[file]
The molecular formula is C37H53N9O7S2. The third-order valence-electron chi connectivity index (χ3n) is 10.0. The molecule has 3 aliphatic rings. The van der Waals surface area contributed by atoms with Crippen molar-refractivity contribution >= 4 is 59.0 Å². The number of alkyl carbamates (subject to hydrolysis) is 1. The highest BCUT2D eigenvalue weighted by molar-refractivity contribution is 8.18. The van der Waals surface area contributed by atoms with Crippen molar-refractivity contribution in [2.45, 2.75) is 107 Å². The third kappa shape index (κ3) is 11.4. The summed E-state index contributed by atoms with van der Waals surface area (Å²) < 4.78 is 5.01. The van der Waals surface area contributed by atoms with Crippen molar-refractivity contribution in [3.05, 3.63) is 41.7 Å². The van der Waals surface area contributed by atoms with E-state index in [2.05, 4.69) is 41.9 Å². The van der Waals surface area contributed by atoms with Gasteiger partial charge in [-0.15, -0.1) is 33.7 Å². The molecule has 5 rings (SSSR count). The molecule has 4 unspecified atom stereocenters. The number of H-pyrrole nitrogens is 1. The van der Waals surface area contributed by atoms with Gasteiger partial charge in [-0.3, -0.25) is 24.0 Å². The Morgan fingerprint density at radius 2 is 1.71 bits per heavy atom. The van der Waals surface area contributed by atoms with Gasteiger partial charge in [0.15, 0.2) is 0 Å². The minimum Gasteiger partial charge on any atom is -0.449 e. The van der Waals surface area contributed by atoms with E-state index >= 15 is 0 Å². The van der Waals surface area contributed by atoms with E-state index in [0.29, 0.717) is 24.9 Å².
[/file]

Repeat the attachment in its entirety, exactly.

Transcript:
The molecular formula is C37H53N9O7S2. The third-order valence-electron chi connectivity index (χ3n) is 10.0. The molecule has 3 aliphatic rings. The van der Waals surface area contributed by atoms with Crippen molar-refractivity contribution >= 4 is 59.0 Å². The number of alkyl carbamates (subject to hydrolysis) is 1. The highest BCUT2D eigenvalue weighted by molar-refractivity contribution is 8.18. The van der Waals surface area contributed by atoms with Crippen molar-refractivity contribution in [2.45, 2.75) is 107 Å². The third kappa shape index (κ3) is 11.4. The summed E-state index contributed by atoms with van der Waals surface area (Å²) < 4.78 is 5.01. The van der Waals surface area contributed by atoms with Crippen molar-refractivity contribution in [3.05, 3.63) is 41.7 Å². The van der Waals surface area contributed by atoms with E-state index in [2.05, 4.69) is 41.9 Å². The van der Waals surface area contributed by atoms with Gasteiger partial charge in [-0.15, -0.1) is 33.7 Å². The molecule has 5 rings (SSSR count). The molecule has 4 unspecified atom stereocenters. The number of H-pyrrole nitrogens is 1. The van der Waals surface area contributed by atoms with Gasteiger partial charge in [-0.3, -0.25) is 24.0 Å². The Morgan fingerprint density at radius 2 is 1.71 bits per heavy atom. The van der Waals surface area contributed by atoms with Gasteiger partial charge in [0.15, 0.2) is 0 Å². The minimum Gasteiger partial charge on any atom is -0.449 e. The van der Waals surface area contributed by atoms with E-state index >= 15 is 0 Å². The van der Waals surface area contributed by atoms with E-state index in [0.29, 0.717) is 24.9 Å².